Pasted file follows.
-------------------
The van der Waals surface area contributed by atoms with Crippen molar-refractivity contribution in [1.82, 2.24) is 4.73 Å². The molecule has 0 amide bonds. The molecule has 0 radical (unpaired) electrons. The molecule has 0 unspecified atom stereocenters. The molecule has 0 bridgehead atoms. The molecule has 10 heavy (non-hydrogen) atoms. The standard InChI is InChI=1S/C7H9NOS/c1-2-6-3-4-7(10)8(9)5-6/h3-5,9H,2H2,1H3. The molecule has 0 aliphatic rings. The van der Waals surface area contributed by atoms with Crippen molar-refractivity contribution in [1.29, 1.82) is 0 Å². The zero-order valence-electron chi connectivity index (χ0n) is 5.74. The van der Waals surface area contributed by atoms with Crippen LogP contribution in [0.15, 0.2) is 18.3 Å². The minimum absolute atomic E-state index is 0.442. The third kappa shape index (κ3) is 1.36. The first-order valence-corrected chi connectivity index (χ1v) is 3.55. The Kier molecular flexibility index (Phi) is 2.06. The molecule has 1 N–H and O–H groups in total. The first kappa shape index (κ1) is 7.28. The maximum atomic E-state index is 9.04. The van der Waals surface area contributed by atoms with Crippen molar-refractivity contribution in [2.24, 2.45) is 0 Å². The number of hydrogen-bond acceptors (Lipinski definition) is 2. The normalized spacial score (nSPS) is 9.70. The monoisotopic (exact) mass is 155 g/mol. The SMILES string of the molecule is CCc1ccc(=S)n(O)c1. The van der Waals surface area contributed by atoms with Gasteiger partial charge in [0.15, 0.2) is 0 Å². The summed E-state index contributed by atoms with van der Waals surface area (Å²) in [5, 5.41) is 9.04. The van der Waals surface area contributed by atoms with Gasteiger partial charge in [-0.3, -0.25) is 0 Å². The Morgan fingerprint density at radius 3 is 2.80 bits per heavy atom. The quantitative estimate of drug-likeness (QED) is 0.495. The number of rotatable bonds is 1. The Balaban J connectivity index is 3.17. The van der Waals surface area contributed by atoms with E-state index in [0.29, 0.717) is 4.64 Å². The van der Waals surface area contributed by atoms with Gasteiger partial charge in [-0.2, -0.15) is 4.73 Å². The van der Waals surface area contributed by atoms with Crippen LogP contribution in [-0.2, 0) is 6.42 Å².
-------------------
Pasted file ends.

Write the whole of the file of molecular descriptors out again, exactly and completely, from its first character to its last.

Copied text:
The van der Waals surface area contributed by atoms with Crippen molar-refractivity contribution in [1.82, 2.24) is 4.73 Å². The molecule has 0 amide bonds. The molecule has 0 radical (unpaired) electrons. The molecule has 0 unspecified atom stereocenters. The molecule has 0 bridgehead atoms. The molecule has 10 heavy (non-hydrogen) atoms. The standard InChI is InChI=1S/C7H9NOS/c1-2-6-3-4-7(10)8(9)5-6/h3-5,9H,2H2,1H3. The molecule has 0 aliphatic rings. The van der Waals surface area contributed by atoms with Crippen molar-refractivity contribution in [1.29, 1.82) is 0 Å². The zero-order valence-electron chi connectivity index (χ0n) is 5.74. The van der Waals surface area contributed by atoms with Crippen LogP contribution in [0.15, 0.2) is 18.3 Å². The minimum absolute atomic E-state index is 0.442. The third kappa shape index (κ3) is 1.36. The first-order valence-corrected chi connectivity index (χ1v) is 3.55. The Kier molecular flexibility index (Phi) is 2.06. The molecule has 1 N–H and O–H groups in total. The first kappa shape index (κ1) is 7.28. The maximum atomic E-state index is 9.04. The van der Waals surface area contributed by atoms with Crippen molar-refractivity contribution in [2.24, 2.45) is 0 Å². The number of hydrogen-bond acceptors (Lipinski definition) is 2. The normalized spacial score (nSPS) is 9.70. The monoisotopic (exact) mass is 155 g/mol. The SMILES string of the molecule is CCc1ccc(=S)n(O)c1. The van der Waals surface area contributed by atoms with Gasteiger partial charge in [0.15, 0.2) is 0 Å². The summed E-state index contributed by atoms with van der Waals surface area (Å²) in [5, 5.41) is 9.04. The van der Waals surface area contributed by atoms with Gasteiger partial charge in [-0.3, -0.25) is 0 Å². The Morgan fingerprint density at radius 3 is 2.80 bits per heavy atom. The quantitative estimate of drug-likeness (QED) is 0.495. The number of rotatable bonds is 1. The Balaban J connectivity index is 3.17. The van der Waals surface area contributed by atoms with E-state index in [0.29, 0.717) is 4.64 Å². The van der Waals surface area contributed by atoms with Gasteiger partial charge in [-0.2, -0.15) is 4.73 Å². The van der Waals surface area contributed by atoms with Crippen LogP contribution in [-0.2, 0) is 6.42 Å².